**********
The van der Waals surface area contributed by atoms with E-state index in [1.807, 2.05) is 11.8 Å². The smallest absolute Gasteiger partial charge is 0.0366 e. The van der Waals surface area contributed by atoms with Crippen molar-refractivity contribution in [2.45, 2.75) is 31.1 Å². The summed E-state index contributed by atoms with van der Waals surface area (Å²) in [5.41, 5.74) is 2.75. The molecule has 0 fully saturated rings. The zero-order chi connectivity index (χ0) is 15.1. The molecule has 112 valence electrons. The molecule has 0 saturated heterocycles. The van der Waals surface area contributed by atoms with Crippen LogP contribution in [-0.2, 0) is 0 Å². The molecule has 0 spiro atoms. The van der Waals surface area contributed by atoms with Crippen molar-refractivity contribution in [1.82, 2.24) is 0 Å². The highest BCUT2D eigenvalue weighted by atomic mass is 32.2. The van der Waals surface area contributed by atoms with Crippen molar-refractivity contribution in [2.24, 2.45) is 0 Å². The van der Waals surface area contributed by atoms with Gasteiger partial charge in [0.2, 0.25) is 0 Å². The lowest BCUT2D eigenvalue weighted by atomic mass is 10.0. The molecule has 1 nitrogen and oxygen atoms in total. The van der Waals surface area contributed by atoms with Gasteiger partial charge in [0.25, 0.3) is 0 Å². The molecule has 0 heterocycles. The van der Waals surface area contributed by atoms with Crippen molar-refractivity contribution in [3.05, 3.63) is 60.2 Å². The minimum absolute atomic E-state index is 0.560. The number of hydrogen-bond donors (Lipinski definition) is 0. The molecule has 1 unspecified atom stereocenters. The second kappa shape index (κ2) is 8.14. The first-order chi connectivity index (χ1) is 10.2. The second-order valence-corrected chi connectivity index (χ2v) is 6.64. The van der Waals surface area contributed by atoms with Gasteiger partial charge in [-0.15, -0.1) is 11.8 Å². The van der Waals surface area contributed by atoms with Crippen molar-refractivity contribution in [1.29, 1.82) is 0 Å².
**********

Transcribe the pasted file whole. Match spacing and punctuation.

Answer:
The van der Waals surface area contributed by atoms with E-state index in [1.807, 2.05) is 11.8 Å². The smallest absolute Gasteiger partial charge is 0.0366 e. The van der Waals surface area contributed by atoms with Crippen molar-refractivity contribution in [2.45, 2.75) is 31.1 Å². The summed E-state index contributed by atoms with van der Waals surface area (Å²) in [5.41, 5.74) is 2.75. The molecule has 0 fully saturated rings. The zero-order chi connectivity index (χ0) is 15.1. The molecule has 112 valence electrons. The molecule has 0 saturated heterocycles. The van der Waals surface area contributed by atoms with Crippen LogP contribution in [-0.2, 0) is 0 Å². The molecule has 0 spiro atoms. The van der Waals surface area contributed by atoms with Crippen molar-refractivity contribution in [1.82, 2.24) is 0 Å². The highest BCUT2D eigenvalue weighted by atomic mass is 32.2. The van der Waals surface area contributed by atoms with Crippen molar-refractivity contribution in [2.24, 2.45) is 0 Å². The van der Waals surface area contributed by atoms with Gasteiger partial charge in [0.2, 0.25) is 0 Å². The lowest BCUT2D eigenvalue weighted by atomic mass is 10.0. The molecule has 1 nitrogen and oxygen atoms in total. The van der Waals surface area contributed by atoms with Gasteiger partial charge in [0.25, 0.3) is 0 Å². The molecule has 0 heterocycles. The van der Waals surface area contributed by atoms with Crippen molar-refractivity contribution in [3.05, 3.63) is 60.2 Å². The minimum absolute atomic E-state index is 0.560. The number of hydrogen-bond donors (Lipinski definition) is 0. The molecule has 1 unspecified atom stereocenters. The second kappa shape index (κ2) is 8.14. The first-order chi connectivity index (χ1) is 10.2. The second-order valence-corrected chi connectivity index (χ2v) is 6.64. The van der Waals surface area contributed by atoms with Gasteiger partial charge in [-0.15, -0.1) is 11.8 Å². The van der Waals surface area contributed by atoms with Crippen molar-refractivity contribution in [1.29, 1.82) is 0 Å².